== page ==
Roundup Weed Killer Found In Major Orange Juice Brands, Report Claims
Amid increasing concerns about the potential health risks associated with exposure to Roundup and glyphosate contained in the widely used weedkiller, a new report indicates that residue of the herbicide is found in nearly all major brands of orange juice.
The report (PDF) was published this week by the consumer group “Moms Across America,” indicating that samples of five leading orange juice brands were found to contain glyphosate, which is the active ingredient in Roundup, and has been identified as a potential human carcinogen.
The group sent samples of Tropicana, Minute Maid, Stater Bros, Signature Farms and Kirkland orange juice to Health Research Institute Laboratories, which tested two samples of each for glyphosate and a glyphosate residue known as AMPA. All of the samples tested positive.
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A Tropicana sample had the highest amount of glyphosate, with more than 26 parts per billion (ppb). The lowest levels were found in Kirkland orange juice, which had 4.33 ppb.
“The discovery of glyphosate residue in orange juice is unacceptable, especially since a branch of the World Health Organization designated glyphosate a probable carcinogen, two years ago, back in the spring of 2015,” Zen Honeycutt, founder of Moms Across America, said in a press release. “The EPA has had ample time to revoke the license of this chemical and restrict its use in our food and beverage crops. As confirmed by the American Academy of Pediatrics, our children (who frequently drink orange juice for breakfast) are especially vulnerable to pesticides and measures should be taken to immediately protect them.”
Moms Across America is a food activist group concerned about the use of genetically modified organisms and pesticides in food. They are calling for more detailed labeling and more stringent controls on the use of GMOs and pesticides.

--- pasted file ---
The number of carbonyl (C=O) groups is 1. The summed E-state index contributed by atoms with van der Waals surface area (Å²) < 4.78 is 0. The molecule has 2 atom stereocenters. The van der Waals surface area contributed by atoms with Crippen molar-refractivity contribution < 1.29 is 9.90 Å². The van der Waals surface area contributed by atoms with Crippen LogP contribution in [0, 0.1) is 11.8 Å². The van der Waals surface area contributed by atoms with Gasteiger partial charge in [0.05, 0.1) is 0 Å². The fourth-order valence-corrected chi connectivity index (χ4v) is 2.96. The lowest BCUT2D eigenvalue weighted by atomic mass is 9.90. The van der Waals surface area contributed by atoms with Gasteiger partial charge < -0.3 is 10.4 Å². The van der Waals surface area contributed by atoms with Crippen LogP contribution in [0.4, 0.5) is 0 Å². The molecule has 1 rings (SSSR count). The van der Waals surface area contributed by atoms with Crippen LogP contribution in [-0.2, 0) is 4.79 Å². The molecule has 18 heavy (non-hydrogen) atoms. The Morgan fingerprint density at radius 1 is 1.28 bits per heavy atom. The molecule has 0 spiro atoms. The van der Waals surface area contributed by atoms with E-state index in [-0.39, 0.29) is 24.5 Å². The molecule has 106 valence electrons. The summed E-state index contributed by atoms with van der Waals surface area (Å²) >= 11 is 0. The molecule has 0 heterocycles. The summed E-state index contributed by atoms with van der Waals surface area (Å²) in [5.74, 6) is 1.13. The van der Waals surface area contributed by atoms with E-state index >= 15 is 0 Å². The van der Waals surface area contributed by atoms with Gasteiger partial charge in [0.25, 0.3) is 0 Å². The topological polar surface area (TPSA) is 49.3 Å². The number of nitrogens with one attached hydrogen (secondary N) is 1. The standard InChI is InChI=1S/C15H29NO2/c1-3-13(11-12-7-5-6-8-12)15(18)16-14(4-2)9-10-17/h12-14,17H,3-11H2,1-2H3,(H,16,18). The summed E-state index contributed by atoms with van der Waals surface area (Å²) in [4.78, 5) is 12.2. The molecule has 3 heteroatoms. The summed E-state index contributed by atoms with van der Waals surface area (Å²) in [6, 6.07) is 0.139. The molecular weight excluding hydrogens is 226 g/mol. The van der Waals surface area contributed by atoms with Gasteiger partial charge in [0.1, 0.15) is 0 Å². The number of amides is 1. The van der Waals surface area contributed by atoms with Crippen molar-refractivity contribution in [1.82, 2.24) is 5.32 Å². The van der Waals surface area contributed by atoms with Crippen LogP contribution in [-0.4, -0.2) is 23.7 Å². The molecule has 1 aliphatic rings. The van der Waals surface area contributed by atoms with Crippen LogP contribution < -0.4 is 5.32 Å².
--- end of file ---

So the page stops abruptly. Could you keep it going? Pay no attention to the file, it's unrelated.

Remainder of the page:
According to the group, some studies have shown that glyphosate levels as low as 0.1 ppb can destroy beneficial gut bacteria and weaken the immune system. They also indicate that just one part per trillion, or one drop in 22 olympic sized swimming pools, can stimulate the growth of breast cancer cells.
Roundup Exposure Lawsuits
Concerns over glyphosate came following the declaration by the World Health Organization’s International Agency for Research on Cancer (IARC) in March 2015, which determined that glyphosate was a probable human carcinogen, and specifically linked Roundup exposure to an increased risk of non-Hodgkin’s lymphoma.
Monsanto now faces hundreds of non-Hodgkins lymphoma lawsuits in the United States, each raising similar allegations that Roundup users may have avoided a cancer diagnosis if Monsanto had provided adequate warnings, and not taken steps to falsify data and mislead about the safety of the weedkiller.
Given the similar questions of fact and law presented in lawsuits filed throughout the federal court system, the U.S. Judicial Panel on Multidistrict Litigation (JPML) established consolidated pretrial proceedings for all federal Roundup cases in October 2016, centralizing the claims before U.S. District Judge Vince Chhabria in the Northern District of California to reduce duplicative discovery, prevent conflicting rulings and serve the convenience of the parties, witnesses and the courts.
As part of the coordinated MDL proceedings, Judge Chhabria has previously determined that the Roundup litigation will be bifurcated, first addressing general causation about the link between the widely used weedkiller and non-Hodgkins lymphoma during a hearing in December 2017, before addressing case-specific issues about whether Roundup caused cancer for each individual plaintiff.
Following resolution of any motions to dismiss based on general causation, if a Roundup settlement or other resolution for the litigation is not reached during the first phase of discovery, it is expected that Judge Chhabria will establish a bellwether process, where a small group of cases will be prepared for early trial dates to help gauge how juries may respond to certain evidence and testimony that is likely to be repeated throughout the lawsuits.
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